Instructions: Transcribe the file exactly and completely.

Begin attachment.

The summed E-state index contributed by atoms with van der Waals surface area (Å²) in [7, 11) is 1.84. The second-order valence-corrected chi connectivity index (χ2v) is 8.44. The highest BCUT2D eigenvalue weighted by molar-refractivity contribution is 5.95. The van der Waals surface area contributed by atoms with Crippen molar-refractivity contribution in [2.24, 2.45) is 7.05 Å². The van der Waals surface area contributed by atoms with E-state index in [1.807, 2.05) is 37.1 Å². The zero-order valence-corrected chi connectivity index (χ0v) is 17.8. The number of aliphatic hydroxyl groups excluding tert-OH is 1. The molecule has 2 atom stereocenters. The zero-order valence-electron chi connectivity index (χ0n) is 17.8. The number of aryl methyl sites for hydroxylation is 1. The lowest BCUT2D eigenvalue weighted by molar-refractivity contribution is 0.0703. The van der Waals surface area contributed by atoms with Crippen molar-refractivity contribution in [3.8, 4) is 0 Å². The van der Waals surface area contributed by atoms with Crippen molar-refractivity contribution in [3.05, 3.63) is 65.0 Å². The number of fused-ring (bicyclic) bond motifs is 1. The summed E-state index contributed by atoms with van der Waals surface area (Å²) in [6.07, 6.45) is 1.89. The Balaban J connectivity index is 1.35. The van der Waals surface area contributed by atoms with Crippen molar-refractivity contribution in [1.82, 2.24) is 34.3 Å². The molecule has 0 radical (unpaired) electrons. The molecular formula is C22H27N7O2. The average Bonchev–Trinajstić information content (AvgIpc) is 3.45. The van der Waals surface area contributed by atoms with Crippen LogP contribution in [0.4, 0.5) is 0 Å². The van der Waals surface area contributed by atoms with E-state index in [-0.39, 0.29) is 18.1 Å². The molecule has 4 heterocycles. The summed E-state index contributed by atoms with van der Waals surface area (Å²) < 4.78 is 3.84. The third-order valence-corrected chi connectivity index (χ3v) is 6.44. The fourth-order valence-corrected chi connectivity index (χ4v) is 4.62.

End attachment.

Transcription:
The summed E-state index contributed by atoms with van der Waals surface area (Å²) in [7, 11) is 1.84. The second-order valence-corrected chi connectivity index (χ2v) is 8.44. The highest BCUT2D eigenvalue weighted by molar-refractivity contribution is 5.95. The van der Waals surface area contributed by atoms with Crippen molar-refractivity contribution in [2.24, 2.45) is 7.05 Å². The van der Waals surface area contributed by atoms with E-state index in [1.807, 2.05) is 37.1 Å². The zero-order valence-corrected chi connectivity index (χ0v) is 17.8. The number of aliphatic hydroxyl groups excluding tert-OH is 1. The molecule has 2 atom stereocenters. The zero-order valence-electron chi connectivity index (χ0n) is 17.8. The number of aryl methyl sites for hydroxylation is 1. The lowest BCUT2D eigenvalue weighted by molar-refractivity contribution is 0.0703. The van der Waals surface area contributed by atoms with Crippen molar-refractivity contribution in [3.8, 4) is 0 Å². The van der Waals surface area contributed by atoms with Crippen molar-refractivity contribution in [3.05, 3.63) is 65.0 Å². The number of fused-ring (bicyclic) bond motifs is 1. The summed E-state index contributed by atoms with van der Waals surface area (Å²) in [6.07, 6.45) is 1.89. The Balaban J connectivity index is 1.35. The van der Waals surface area contributed by atoms with Crippen molar-refractivity contribution in [1.82, 2.24) is 34.3 Å². The molecule has 0 radical (unpaired) electrons. The molecular formula is C22H27N7O2. The average Bonchev–Trinajstić information content (AvgIpc) is 3.45. The van der Waals surface area contributed by atoms with Crippen LogP contribution in [0.4, 0.5) is 0 Å². The van der Waals surface area contributed by atoms with E-state index in [-0.39, 0.29) is 18.1 Å². The molecule has 4 heterocycles. The summed E-state index contributed by atoms with van der Waals surface area (Å²) < 4.78 is 3.84. The third-order valence-corrected chi connectivity index (χ3v) is 6.44. The fourth-order valence-corrected chi connectivity index (χ4v) is 4.62.